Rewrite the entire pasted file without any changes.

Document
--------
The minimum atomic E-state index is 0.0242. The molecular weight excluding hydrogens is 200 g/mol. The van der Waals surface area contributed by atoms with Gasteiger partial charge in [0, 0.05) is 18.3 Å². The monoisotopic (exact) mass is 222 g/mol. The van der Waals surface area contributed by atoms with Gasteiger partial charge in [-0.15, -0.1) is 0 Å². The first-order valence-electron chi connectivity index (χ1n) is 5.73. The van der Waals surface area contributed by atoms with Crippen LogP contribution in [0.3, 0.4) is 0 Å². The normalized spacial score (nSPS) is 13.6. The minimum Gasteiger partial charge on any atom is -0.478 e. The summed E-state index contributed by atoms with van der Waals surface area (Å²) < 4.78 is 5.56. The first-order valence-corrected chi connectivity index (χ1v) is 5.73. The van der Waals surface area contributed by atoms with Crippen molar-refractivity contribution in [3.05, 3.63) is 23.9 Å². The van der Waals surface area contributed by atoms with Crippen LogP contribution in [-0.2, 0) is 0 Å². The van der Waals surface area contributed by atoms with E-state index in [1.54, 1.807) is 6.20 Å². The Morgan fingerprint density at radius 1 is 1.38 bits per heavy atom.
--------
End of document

The minimum atomic E-state index is 0.0242. The molecular weight excluding hydrogens is 200 g/mol. The van der Waals surface area contributed by atoms with Gasteiger partial charge in [0, 0.05) is 18.3 Å². The monoisotopic (exact) mass is 222 g/mol. The van der Waals surface area contributed by atoms with Gasteiger partial charge in [-0.15, -0.1) is 0 Å². The first-order valence-electron chi connectivity index (χ1n) is 5.73. The van der Waals surface area contributed by atoms with Crippen LogP contribution in [0.3, 0.4) is 0 Å². The normalized spacial score (nSPS) is 13.6. The minimum Gasteiger partial charge on any atom is -0.478 e. The summed E-state index contributed by atoms with van der Waals surface area (Å²) < 4.78 is 5.56. The first-order valence-corrected chi connectivity index (χ1v) is 5.73. The van der Waals surface area contributed by atoms with Crippen molar-refractivity contribution in [3.05, 3.63) is 23.9 Å². The van der Waals surface area contributed by atoms with Crippen LogP contribution in [-0.2, 0) is 0 Å². The van der Waals surface area contributed by atoms with E-state index in [1.54, 1.807) is 6.20 Å². The Morgan fingerprint density at radius 1 is 1.38 bits per heavy atom.